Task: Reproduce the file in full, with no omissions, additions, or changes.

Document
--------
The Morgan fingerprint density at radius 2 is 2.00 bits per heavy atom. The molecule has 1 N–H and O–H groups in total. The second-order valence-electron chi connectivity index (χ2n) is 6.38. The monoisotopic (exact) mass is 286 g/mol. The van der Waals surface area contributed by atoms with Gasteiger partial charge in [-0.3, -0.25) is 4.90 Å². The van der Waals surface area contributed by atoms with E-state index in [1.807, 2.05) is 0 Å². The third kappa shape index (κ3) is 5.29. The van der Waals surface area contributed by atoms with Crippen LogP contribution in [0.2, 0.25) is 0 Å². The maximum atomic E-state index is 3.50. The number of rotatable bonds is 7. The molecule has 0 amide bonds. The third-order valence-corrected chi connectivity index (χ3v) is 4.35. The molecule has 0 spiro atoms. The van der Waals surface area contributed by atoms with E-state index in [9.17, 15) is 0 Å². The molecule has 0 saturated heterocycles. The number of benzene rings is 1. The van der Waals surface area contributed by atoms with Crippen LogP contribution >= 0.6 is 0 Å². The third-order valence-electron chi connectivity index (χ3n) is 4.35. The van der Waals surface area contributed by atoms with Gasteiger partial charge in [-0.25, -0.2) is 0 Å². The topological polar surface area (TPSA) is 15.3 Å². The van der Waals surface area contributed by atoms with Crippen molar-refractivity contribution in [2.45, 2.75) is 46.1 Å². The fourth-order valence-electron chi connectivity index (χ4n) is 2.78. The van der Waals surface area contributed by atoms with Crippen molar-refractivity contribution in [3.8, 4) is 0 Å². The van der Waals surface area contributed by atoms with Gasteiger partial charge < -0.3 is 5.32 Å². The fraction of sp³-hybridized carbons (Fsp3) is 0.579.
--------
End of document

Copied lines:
The Morgan fingerprint density at radius 2 is 2.00 bits per heavy atom. The molecule has 1 N–H and O–H groups in total. The second-order valence-electron chi connectivity index (χ2n) is 6.38. The monoisotopic (exact) mass is 286 g/mol. The van der Waals surface area contributed by atoms with Gasteiger partial charge in [-0.3, -0.25) is 4.90 Å². The van der Waals surface area contributed by atoms with E-state index in [1.807, 2.05) is 0 Å². The third kappa shape index (κ3) is 5.29. The van der Waals surface area contributed by atoms with Crippen LogP contribution in [0.2, 0.25) is 0 Å². The maximum atomic E-state index is 3.50. The number of rotatable bonds is 7. The molecule has 0 amide bonds. The third-order valence-corrected chi connectivity index (χ3v) is 4.35. The molecule has 0 spiro atoms. The van der Waals surface area contributed by atoms with E-state index in [9.17, 15) is 0 Å². The molecule has 0 saturated heterocycles. The number of benzene rings is 1. The van der Waals surface area contributed by atoms with Crippen LogP contribution >= 0.6 is 0 Å². The third-order valence-electron chi connectivity index (χ3n) is 4.35. The van der Waals surface area contributed by atoms with Gasteiger partial charge in [-0.25, -0.2) is 0 Å². The topological polar surface area (TPSA) is 15.3 Å². The van der Waals surface area contributed by atoms with Crippen molar-refractivity contribution in [2.45, 2.75) is 46.1 Å². The fourth-order valence-electron chi connectivity index (χ4n) is 2.78. The van der Waals surface area contributed by atoms with Crippen molar-refractivity contribution in [3.8, 4) is 0 Å². The van der Waals surface area contributed by atoms with Gasteiger partial charge < -0.3 is 5.32 Å². The fraction of sp³-hybridized carbons (Fsp3) is 0.579.